Students are not getting enough sleep. Why not and how do we solve this?
BY RYAN CHO ’25 AND MATTHEW DORON ’23
Sleep, like water and oxygen, is necessary to sustain human life. Humans need the time to recover both their physical and mental health.
Without sufficient amounts of sleep, humans are unable to function at full capacity, and students are no exception. However, in the age of technology and high academic standards, are students getting enough sleep?
“I don’t think so, because if you look at what doctors suggest, it’s eight to ten hours of sleep as a teen as you’re growing,” UAHS counselor Heather Peebles said. “Talking about how important it is for your brain development, your mental health, your physical health as well, I feel like the nature of the piece is that you can’t get that level of sleep.”
While the Centers for Disease Control and Prevention (CDC) recommend teenagers aged 13 to 18 get eight to ten hours of sleep each night, Nationwide Children’s Hospital’s Sleep Disorder Center reported that most teenagers only get approximately seven hours of sleep or less, each night.
While sleep habits are unique to each individual, there are several pervasive factors that can contribute to a student’s lack of sleep. Some factors, such as stress, schoolwork and exams, are external factors while others, specifically the use of phones and social media and the implementation of a healthy routine, can be directly controlled by students.
One of the largest factors that cause students to have unhealthy sleep schedules is access and use of phones. Peebles, who helps with students’ socio-emotional health, said she believes the accessibility of phones is a leading factor in students’ lack of sleep.
“I feel like a lot of Upper Arlington kids are sleeping with their phones right beside their pillow or their bed, and accessible to ding from a message from their friends,” she said. “It’s hard to get to the place where you’re sleeping and taking care of yourself.” Social media can also result in students losing sleep, as well as potentially causing poor sleep quality.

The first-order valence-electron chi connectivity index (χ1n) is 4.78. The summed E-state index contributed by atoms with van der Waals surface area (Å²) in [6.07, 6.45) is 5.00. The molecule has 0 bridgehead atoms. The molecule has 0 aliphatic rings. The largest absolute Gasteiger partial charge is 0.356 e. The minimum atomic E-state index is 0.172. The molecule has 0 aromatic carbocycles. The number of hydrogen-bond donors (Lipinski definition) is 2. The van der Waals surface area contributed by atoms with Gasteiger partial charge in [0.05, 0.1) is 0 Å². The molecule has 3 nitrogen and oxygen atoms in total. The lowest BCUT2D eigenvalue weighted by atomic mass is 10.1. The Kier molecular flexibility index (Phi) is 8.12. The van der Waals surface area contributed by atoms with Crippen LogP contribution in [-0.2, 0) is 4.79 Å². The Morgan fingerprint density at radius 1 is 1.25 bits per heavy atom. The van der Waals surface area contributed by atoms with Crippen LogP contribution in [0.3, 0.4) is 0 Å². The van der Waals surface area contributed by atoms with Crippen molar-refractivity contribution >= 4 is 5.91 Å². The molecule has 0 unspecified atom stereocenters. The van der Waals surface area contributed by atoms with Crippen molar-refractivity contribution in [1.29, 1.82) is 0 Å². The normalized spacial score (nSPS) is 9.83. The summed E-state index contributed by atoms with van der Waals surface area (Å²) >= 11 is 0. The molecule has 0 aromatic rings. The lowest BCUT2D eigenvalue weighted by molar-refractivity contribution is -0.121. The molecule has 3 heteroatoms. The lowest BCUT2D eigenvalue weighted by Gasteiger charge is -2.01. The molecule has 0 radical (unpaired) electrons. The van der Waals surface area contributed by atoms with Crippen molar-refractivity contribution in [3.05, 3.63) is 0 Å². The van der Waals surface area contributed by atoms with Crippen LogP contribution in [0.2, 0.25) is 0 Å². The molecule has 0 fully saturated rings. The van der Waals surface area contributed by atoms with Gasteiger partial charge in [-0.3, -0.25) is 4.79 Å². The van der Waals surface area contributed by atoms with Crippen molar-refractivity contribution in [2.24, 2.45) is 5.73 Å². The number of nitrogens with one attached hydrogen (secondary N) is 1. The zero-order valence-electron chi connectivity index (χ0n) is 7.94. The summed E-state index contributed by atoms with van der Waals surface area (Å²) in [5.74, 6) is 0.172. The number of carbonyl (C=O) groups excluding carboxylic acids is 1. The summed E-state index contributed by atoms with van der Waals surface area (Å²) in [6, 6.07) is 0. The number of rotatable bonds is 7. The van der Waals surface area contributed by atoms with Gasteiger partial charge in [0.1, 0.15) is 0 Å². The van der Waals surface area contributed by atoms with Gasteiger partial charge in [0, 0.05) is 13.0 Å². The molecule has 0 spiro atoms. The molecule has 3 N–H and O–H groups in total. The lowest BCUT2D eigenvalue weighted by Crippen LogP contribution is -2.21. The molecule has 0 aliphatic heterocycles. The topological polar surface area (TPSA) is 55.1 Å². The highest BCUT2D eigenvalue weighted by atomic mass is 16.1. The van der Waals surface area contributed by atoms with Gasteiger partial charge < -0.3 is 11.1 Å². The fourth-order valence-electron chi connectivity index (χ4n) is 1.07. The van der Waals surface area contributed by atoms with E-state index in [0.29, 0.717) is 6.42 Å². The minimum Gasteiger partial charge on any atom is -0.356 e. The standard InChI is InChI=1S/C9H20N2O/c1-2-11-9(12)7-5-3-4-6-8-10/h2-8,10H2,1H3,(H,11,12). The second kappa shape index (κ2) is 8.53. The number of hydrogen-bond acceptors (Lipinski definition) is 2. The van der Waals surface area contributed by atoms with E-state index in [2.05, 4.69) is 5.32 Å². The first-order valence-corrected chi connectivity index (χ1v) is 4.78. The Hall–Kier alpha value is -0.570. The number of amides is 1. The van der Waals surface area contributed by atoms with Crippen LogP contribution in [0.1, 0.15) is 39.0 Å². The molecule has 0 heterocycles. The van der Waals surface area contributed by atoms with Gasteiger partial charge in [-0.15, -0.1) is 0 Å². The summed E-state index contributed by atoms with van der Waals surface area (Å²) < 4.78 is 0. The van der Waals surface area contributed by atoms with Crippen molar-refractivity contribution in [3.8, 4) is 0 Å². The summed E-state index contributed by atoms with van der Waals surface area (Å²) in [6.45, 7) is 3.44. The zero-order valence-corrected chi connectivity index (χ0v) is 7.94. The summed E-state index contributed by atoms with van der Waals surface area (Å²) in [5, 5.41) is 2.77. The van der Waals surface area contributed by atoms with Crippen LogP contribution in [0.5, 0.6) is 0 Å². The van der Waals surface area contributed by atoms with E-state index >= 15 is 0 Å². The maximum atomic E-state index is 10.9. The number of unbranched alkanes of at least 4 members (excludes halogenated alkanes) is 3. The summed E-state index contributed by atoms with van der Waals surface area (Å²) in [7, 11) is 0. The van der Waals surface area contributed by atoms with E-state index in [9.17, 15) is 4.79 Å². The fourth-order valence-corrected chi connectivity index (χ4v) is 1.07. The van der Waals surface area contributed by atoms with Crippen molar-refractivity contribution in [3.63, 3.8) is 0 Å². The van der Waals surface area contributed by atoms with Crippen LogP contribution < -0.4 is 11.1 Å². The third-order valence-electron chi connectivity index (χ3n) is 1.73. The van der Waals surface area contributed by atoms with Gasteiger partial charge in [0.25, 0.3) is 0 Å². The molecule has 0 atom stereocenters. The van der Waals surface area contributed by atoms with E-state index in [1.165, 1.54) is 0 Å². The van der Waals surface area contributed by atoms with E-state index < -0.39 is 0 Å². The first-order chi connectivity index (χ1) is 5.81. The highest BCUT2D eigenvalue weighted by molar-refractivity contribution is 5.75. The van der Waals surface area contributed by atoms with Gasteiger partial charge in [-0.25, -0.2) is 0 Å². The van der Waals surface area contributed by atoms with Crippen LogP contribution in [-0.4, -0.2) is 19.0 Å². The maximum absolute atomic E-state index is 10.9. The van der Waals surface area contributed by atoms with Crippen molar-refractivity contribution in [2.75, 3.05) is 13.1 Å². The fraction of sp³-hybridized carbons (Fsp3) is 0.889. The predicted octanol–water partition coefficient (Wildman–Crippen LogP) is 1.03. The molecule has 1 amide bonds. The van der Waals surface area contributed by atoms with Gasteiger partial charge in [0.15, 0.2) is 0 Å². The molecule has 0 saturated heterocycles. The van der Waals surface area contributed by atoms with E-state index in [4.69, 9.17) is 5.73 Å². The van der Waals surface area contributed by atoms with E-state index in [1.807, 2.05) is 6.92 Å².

“There’s a time suck, there are those that are naive and lie in bed and they think it’s ten o’clock and it’s 12:30,” Peebles said.
One strategy to avoid losing sleep to phone use is placing the phone on a separate table or room where it will not be easily accessible.
Phone usage is not the only reason students struggle to get eight to ten hours of sleep each night; time management, especially concerning homework, can be a difficult skill to attain, and sleep deprivation can be a painful reminder of that. This is something sophomore Danny Ben-Artzi has experienced.
“I would look at how much homework I got during the day, and put it off until whenever I needed to be in bed by [1 AM], and then I’d come to school and repeat it all the time,” Ben-Artzi said. “So by the end of the week, I was so fatigued that I was actually falling asleep in class.”
Ben-Artzi said his sleep deprivation worsened when he began his sophomore year, making him reliant on caffeine.
“I had to drink a Mountain Dew every day because I didn’t have time to make coffee. So I’d grab a Mountain Dew and run out of my house, and those definitely destroyed my body,” he said.
One solution some students, such as Ben-Artzi, implement are new, regimented routines. Ben-Artzi created a new routine for himself where he averages seven to eight hours of sleep each night.
“I had to shift it so that I have to wake up an hour earlier so that I can get more stuff in and be more awake for school,” he said. “I had to do math to figure this out; I had to figure out sleep cycles. I tried to match up the sleep cycles the best I could, and find the earliest I can get in bed for eight hours.”
However, new routines may not be able to resolve all of the causes of students’ lack of sleep, as the accumulation of schoolwork from multiple classes can become several hours of homework.
“I think about this a lot,” social studies teacher Adele Vergis, who frequently encourages students to get enough sleep, said. “Sometimes when I walk through the hallway to do errands during my planning period, and I see my students in another class, I think about how on any given day [students] have six classes or more where you have to change subjects and remember concepts and do homework.”
While individuals range in their required amount of sleep, long-term sleep deficiency can cause or exacerbate depression, anxiety, attention problems or physical issues such as high blood pressure or heart disease, according to the National Heart, Lung and Blood Institute.
Sleep is crucial to academic performance, mental, emotional, social and physical health. While some factors are out of students’ control, developing a routine that allows sufficient amounts of sleep is important to a successful academic career and healthy life. Adjusting other habits, including outdoor activities, could contribute to a routine.
“You need to have time to go to the yard, take a walk, be a kid while you can, and I think all that helps with your sleep,” Peebles said.